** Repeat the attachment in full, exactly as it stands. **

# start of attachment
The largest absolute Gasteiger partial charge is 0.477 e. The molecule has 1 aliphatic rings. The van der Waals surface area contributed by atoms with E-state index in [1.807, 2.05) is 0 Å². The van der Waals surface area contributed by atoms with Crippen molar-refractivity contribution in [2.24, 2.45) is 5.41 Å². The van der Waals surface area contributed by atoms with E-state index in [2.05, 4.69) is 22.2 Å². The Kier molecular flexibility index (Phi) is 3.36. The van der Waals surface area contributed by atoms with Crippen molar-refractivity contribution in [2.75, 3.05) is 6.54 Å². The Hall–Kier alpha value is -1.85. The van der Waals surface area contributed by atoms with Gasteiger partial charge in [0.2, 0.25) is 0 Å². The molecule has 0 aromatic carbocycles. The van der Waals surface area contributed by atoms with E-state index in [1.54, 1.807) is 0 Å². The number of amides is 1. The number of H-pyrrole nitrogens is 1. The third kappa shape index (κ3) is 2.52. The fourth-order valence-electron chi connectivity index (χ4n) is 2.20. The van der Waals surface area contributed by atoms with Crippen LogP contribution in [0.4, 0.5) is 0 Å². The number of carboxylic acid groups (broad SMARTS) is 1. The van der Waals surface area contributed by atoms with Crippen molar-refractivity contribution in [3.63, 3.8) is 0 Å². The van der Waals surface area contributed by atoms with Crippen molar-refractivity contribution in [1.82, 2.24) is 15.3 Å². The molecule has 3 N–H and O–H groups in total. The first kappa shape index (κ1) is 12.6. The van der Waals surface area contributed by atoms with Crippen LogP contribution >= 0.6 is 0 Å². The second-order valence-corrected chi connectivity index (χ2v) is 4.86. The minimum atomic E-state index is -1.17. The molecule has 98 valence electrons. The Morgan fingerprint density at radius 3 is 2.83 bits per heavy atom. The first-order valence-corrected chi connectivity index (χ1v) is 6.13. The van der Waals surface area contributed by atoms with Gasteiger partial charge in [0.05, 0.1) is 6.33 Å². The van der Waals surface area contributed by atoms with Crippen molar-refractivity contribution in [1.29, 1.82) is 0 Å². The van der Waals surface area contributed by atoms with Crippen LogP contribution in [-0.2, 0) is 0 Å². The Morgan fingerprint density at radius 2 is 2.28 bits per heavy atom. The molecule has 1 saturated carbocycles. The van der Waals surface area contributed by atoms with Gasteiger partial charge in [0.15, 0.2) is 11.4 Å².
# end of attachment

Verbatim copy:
The largest absolute Gasteiger partial charge is 0.477 e. The molecule has 1 aliphatic rings. The van der Waals surface area contributed by atoms with E-state index in [1.807, 2.05) is 0 Å². The van der Waals surface area contributed by atoms with Crippen molar-refractivity contribution in [2.24, 2.45) is 5.41 Å². The van der Waals surface area contributed by atoms with E-state index in [2.05, 4.69) is 22.2 Å². The Kier molecular flexibility index (Phi) is 3.36. The van der Waals surface area contributed by atoms with Crippen molar-refractivity contribution in [2.75, 3.05) is 6.54 Å². The Hall–Kier alpha value is -1.85. The van der Waals surface area contributed by atoms with Gasteiger partial charge in [0.2, 0.25) is 0 Å². The molecule has 0 aromatic carbocycles. The van der Waals surface area contributed by atoms with E-state index in [1.54, 1.807) is 0 Å². The number of amides is 1. The number of H-pyrrole nitrogens is 1. The third kappa shape index (κ3) is 2.52. The fourth-order valence-electron chi connectivity index (χ4n) is 2.20. The van der Waals surface area contributed by atoms with Crippen LogP contribution in [0.4, 0.5) is 0 Å². The number of carboxylic acid groups (broad SMARTS) is 1. The van der Waals surface area contributed by atoms with Crippen molar-refractivity contribution in [3.63, 3.8) is 0 Å². The van der Waals surface area contributed by atoms with Crippen molar-refractivity contribution in [1.82, 2.24) is 15.3 Å². The molecule has 3 N–H and O–H groups in total. The first kappa shape index (κ1) is 12.6. The van der Waals surface area contributed by atoms with Crippen LogP contribution >= 0.6 is 0 Å². The second-order valence-corrected chi connectivity index (χ2v) is 4.86. The minimum atomic E-state index is -1.17. The molecule has 98 valence electrons. The Morgan fingerprint density at radius 3 is 2.83 bits per heavy atom. The first-order valence-corrected chi connectivity index (χ1v) is 6.13. The van der Waals surface area contributed by atoms with Gasteiger partial charge in [0.05, 0.1) is 6.33 Å². The van der Waals surface area contributed by atoms with Crippen molar-refractivity contribution in [1.29, 1.82) is 0 Å². The van der Waals surface area contributed by atoms with Crippen LogP contribution in [-0.2, 0) is 0 Å². The Morgan fingerprint density at radius 2 is 2.28 bits per heavy atom. The molecule has 1 saturated carbocycles. The van der Waals surface area contributed by atoms with Gasteiger partial charge in [0.15, 0.2) is 11.4 Å².